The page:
Truman's Seizure of the Steel Mills as an Exercise of Active-Positive Combat
When on April 8, 1952 President Truman was faced with the certainty of a strike in the steel industry the following day, he could have taken any of a number of possible courses of action. We all know that ultimately Truman chose to seize the steel mills pursuant to what he believed to be his inherent executive powers. In so doing, he precipitated a constitutional crisis, until on June 2, 1952 the Supreme Court declared the seizure to be unconstitutional. President Truman immediately returned the mills to their private owners, thereby ending the crisis. 1
While it is common knowledge as to what Truman did, it is not so well known why he did it. Most often his action is explained as a result of his general pro- labor stance and his antipathy toward the Taft-Hartley Act, which he vetoed in a strongly-worded message to Congress when it was presented to him for his signature in 1947. 2 However, I do not think either explanation is satisfactory. After careful analysis of the situation I do not see President Truman's actions as resulting from a disagreement with a particular act of Congress or his general pro-labor stance, but rather as stemming from his presidential character, described by James David Barber as one of Active-Positive Combat. 3 I believe Truman's personality, combined with the unique factual context confronting Truman during the steel dispute of 1952, best explains why he chose to seize the mills on April 8, 1952. This paper will present an argument for this thesis and hopefully add a better understanding of President Truman's motivations when he ordered the seizure.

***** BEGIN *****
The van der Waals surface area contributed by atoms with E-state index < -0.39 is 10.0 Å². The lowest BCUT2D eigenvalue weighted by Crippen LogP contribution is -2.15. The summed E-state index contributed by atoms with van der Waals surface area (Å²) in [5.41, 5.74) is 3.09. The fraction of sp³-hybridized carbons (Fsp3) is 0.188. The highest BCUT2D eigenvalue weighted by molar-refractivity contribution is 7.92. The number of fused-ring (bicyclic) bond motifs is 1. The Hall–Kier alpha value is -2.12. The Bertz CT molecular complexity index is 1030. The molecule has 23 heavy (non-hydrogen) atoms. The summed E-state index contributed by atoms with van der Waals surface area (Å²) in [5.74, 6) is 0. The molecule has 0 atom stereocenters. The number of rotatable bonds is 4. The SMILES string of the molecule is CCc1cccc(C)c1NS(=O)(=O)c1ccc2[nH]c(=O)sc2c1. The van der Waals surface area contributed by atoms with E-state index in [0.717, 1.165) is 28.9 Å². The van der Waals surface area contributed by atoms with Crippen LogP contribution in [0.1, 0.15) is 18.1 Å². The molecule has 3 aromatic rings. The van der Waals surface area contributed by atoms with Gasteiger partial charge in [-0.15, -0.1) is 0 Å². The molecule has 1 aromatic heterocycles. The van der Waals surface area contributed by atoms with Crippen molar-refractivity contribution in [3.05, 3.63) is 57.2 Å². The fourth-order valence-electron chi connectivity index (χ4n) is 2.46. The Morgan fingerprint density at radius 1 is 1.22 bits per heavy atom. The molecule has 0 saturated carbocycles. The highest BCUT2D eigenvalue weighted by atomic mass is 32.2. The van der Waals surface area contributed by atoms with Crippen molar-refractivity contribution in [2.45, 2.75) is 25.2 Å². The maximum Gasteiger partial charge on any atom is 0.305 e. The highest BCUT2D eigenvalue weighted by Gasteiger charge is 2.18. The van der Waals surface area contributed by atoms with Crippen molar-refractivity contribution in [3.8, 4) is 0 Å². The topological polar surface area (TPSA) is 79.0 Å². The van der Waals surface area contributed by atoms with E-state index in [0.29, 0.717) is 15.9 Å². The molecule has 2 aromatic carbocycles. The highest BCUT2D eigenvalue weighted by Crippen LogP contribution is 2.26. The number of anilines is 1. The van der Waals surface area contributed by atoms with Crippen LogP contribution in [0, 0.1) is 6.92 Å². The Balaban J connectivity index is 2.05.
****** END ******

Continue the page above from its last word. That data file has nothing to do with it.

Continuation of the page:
Three important objectives will be realized by this research effort. First, Barber's paradigm for the prediction of presidential performance can be tested for its explanatory power in the present and in the future in as far as it can help to explain an instance of presidential behavior in the past. If presidential character is of no consequence in helping to explain past presidential practice, there is